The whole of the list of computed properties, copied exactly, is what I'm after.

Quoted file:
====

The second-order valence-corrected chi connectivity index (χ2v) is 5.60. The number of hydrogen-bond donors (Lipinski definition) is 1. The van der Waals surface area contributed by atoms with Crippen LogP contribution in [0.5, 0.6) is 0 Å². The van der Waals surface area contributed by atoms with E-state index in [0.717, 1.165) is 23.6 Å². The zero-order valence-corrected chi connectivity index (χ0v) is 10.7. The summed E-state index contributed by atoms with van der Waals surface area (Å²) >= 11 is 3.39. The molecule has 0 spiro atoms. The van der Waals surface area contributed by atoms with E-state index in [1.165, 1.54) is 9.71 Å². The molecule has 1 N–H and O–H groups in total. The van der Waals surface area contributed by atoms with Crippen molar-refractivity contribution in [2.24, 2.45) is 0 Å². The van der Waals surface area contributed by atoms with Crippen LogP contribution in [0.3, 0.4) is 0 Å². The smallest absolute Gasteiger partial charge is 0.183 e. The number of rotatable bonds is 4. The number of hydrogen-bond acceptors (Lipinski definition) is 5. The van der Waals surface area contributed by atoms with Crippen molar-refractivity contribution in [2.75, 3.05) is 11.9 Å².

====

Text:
The second-order valence-corrected chi connectivity index (χ2v) is 5.60. The number of hydrogen-bond donors (Lipinski definition) is 1. The van der Waals surface area contributed by atoms with Crippen LogP contribution in [0.5, 0.6) is 0 Å². The van der Waals surface area contributed by atoms with E-state index in [0.717, 1.165) is 23.6 Å². The zero-order valence-corrected chi connectivity index (χ0v) is 10.7. The summed E-state index contributed by atoms with van der Waals surface area (Å²) >= 11 is 3.39. The molecule has 0 spiro atoms. The van der Waals surface area contributed by atoms with E-state index in [1.165, 1.54) is 9.71 Å². The molecule has 1 N–H and O–H groups in total. The van der Waals surface area contributed by atoms with Crippen molar-refractivity contribution in [2.24, 2.45) is 0 Å². The van der Waals surface area contributed by atoms with Crippen LogP contribution in [0.3, 0.4) is 0 Å². The smallest absolute Gasteiger partial charge is 0.183 e. The number of rotatable bonds is 4. The number of hydrogen-bond acceptors (Lipinski definition) is 5. The van der Waals surface area contributed by atoms with Crippen molar-refractivity contribution in [2.75, 3.05) is 11.9 Å².